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Question – “The right approach is through Farmer Producer Organizations, instead of APMC mandis, to help the farmers.” make a comment. Also tell how it (FPOs) is helpful for small and marginal farmers? – 10 June 2021
In order to increase the income of the farmers, access to the mandis and better price availability of the crop produce, the government has taken the initiative to form an FPO i.e. Farmer Producer Organization. The responsibility of organizing these organizations has been given to Agriculture Department, Horticulture Department, Animal Husbandry Department and NABARD Bank in each district.
Farmer Producer Organizations are voluntary organizations controlled by farmers, whose members are active participants in policy formulation and decision making. Farmer Producer Organization (Farmer Producer Company) is a group of farmers engaged in agricultural production activities and carrying out commercial activities related to agriculture.
Objectives of Farmer Producer Organization:
It was created for the purpose of grouping the small scale producers especially small and marginal farmers so that the interests of the farmers can be protected. It will provide advice and technical assistance to the farmers in terms of supply of seeds, fertilizers, machines, market connections. It will also provide training, networking, financial and technical advice to the farmers. Its main responsibility is also to try to solve those challenges in terms of ensuring the availability of credit and access to the market to the farmers.
Benefits of Farmer Producer Organization:
- Addressing the challenge of average holding size: It is noteworthy that the average holding size in India has come down from 2.3 hectares in 1970-71 to just 1.08 hectares in 2015-16. Also, the share of small and marginal farmers in the agriculture sector has increased from 70% in 1980-81 to 86% in 2015-16. FPOs can encourage farmers to go for group farming and address productivity challenges arising from small size of holdings. Apart from this, agricultural innovation and increase in productivity will also help in additional employment generation.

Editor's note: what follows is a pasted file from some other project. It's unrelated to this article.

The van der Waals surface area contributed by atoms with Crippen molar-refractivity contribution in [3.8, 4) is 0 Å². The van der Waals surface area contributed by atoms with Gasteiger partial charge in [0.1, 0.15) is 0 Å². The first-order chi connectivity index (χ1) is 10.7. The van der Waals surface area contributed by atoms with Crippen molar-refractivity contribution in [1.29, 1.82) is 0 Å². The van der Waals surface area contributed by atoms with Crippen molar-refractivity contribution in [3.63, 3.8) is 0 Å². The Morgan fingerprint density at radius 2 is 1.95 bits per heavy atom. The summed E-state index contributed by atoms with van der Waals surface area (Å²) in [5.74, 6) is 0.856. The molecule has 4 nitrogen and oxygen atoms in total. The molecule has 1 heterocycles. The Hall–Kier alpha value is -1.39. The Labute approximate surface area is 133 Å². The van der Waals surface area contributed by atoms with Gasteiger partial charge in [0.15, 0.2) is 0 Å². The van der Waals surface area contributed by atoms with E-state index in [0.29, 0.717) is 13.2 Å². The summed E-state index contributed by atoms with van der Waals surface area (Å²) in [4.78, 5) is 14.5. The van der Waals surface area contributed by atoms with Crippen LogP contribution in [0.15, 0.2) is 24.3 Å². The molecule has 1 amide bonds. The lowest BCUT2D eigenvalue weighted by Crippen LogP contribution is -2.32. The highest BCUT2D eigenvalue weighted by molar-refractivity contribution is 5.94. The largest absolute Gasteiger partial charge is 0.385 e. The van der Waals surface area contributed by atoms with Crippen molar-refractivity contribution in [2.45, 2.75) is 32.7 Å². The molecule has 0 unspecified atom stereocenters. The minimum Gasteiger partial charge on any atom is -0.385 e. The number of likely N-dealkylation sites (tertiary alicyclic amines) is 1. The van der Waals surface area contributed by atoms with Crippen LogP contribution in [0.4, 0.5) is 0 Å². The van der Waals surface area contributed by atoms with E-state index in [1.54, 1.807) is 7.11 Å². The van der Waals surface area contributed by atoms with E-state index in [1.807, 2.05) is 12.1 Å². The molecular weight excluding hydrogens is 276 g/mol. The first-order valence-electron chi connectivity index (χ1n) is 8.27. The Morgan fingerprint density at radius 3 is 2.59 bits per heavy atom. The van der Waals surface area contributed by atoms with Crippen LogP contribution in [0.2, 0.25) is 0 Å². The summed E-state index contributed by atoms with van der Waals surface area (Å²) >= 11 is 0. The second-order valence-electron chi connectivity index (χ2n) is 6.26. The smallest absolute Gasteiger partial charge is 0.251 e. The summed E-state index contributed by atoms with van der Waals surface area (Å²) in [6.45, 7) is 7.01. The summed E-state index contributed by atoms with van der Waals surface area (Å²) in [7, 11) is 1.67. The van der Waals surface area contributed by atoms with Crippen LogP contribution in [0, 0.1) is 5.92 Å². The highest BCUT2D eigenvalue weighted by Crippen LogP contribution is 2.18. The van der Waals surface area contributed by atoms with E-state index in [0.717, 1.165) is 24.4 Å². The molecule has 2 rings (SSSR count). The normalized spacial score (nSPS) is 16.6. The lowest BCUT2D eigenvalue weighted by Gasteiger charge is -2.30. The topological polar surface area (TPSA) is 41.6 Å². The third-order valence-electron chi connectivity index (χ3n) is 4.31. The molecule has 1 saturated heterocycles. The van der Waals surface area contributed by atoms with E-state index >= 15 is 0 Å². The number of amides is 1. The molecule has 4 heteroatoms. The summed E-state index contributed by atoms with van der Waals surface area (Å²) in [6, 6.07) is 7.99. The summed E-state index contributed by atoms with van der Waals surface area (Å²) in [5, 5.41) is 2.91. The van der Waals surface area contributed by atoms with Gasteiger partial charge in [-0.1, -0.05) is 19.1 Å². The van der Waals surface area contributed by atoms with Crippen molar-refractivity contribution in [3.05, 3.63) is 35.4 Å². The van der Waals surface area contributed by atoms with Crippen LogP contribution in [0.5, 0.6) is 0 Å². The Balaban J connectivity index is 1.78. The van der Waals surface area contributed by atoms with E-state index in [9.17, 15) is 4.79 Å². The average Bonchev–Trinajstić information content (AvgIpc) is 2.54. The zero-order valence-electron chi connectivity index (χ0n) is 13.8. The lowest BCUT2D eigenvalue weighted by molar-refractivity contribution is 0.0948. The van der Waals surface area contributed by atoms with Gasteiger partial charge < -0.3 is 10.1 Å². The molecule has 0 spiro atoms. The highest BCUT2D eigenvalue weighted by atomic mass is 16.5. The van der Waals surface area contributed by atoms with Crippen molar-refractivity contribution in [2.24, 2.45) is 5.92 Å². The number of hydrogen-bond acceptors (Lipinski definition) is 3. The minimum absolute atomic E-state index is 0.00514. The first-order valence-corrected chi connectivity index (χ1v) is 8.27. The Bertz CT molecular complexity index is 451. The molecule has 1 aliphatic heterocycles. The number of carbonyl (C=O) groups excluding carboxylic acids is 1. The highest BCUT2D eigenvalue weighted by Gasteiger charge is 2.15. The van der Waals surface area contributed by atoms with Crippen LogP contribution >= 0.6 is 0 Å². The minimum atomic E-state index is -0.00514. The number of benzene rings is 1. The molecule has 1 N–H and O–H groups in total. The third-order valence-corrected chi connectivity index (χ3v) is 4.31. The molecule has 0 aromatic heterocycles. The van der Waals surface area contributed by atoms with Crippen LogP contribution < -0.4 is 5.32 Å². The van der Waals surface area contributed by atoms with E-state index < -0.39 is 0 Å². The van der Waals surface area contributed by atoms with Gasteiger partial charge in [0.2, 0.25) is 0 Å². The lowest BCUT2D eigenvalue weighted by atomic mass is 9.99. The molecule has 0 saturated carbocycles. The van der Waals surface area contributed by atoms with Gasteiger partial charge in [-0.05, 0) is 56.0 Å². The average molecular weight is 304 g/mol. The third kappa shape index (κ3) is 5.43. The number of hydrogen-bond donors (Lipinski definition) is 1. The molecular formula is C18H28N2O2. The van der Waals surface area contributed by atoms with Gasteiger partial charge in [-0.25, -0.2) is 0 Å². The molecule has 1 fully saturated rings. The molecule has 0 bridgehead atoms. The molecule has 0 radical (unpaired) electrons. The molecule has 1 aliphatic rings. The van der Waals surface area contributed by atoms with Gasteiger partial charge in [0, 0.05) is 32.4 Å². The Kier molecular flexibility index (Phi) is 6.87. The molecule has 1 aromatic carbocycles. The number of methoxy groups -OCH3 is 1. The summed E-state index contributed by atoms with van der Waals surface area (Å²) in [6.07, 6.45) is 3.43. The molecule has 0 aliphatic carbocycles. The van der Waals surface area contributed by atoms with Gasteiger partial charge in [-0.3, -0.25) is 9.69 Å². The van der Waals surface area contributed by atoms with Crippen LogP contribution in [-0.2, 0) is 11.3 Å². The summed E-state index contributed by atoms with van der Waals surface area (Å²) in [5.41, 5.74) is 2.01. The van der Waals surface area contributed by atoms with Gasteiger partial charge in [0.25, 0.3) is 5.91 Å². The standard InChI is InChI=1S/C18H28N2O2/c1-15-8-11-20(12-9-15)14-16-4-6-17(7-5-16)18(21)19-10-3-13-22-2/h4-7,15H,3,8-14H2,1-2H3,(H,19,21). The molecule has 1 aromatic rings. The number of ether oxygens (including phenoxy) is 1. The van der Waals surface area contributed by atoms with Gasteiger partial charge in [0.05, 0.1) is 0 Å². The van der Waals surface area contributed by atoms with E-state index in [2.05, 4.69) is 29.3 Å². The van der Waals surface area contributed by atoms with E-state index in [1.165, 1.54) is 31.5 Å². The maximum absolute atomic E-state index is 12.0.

- Availability of agricultural finance: Generally, farmers have to depend personally on moneylenders or banks for finance for agriculture, as a result the pressure of repayment of loans is also personal. Many times due to this pressure farmers take steps like suicide.
- Availability of agricultural finance: Generally, farmers have to depend personally on moneylenders or banks for finance for agriculture, as a result the pressure of repayment of loans is also personal. Many times due to this pressure farmers take steps like suicide. FPOs can provide low cost and quality inputs to the member farmers. This will enable members to save in the form of time, transaction cost, distress sale, price fluctuations, transportation, quality maintenance etc.
- Social impact: A social capital will develop in the form of FPOs, as FPOs are able to remove gender discrimination, and can improve the participation of women farmers in the decision-making process of the organisation. It can help reduce social conflict as well as promote better food and nutrition in the community.
- Being an empowered organization, the farmers as a member of the FPO will get better bargaining power, which will enable them to get a fair advantage of buying or selling their crop products at competitive prices. At the same time, farmers will get freedom from the web of middlemen.
FPO appears to be an important institutional mechanism to organize small and marginal farmers. Aggregation can overcome the constraint of small holding size. They cannot compete with large corporate enterprises in bargaining so the real hope lies in Farmer Producer Organizations (FPOs), which allow members to interact as a group, and help small farmers market both input and output. In addition to expanding across the country to benefit the smallholders in particular, FPOs should be encouraged by policy makers and other stakeholders.
Finally, we must remember that farmers always want a higher price for their produce, but high food prices can also haunt poor consumers. The art of policy making is to balance the interests of producers and consumers within reasonable financial resources.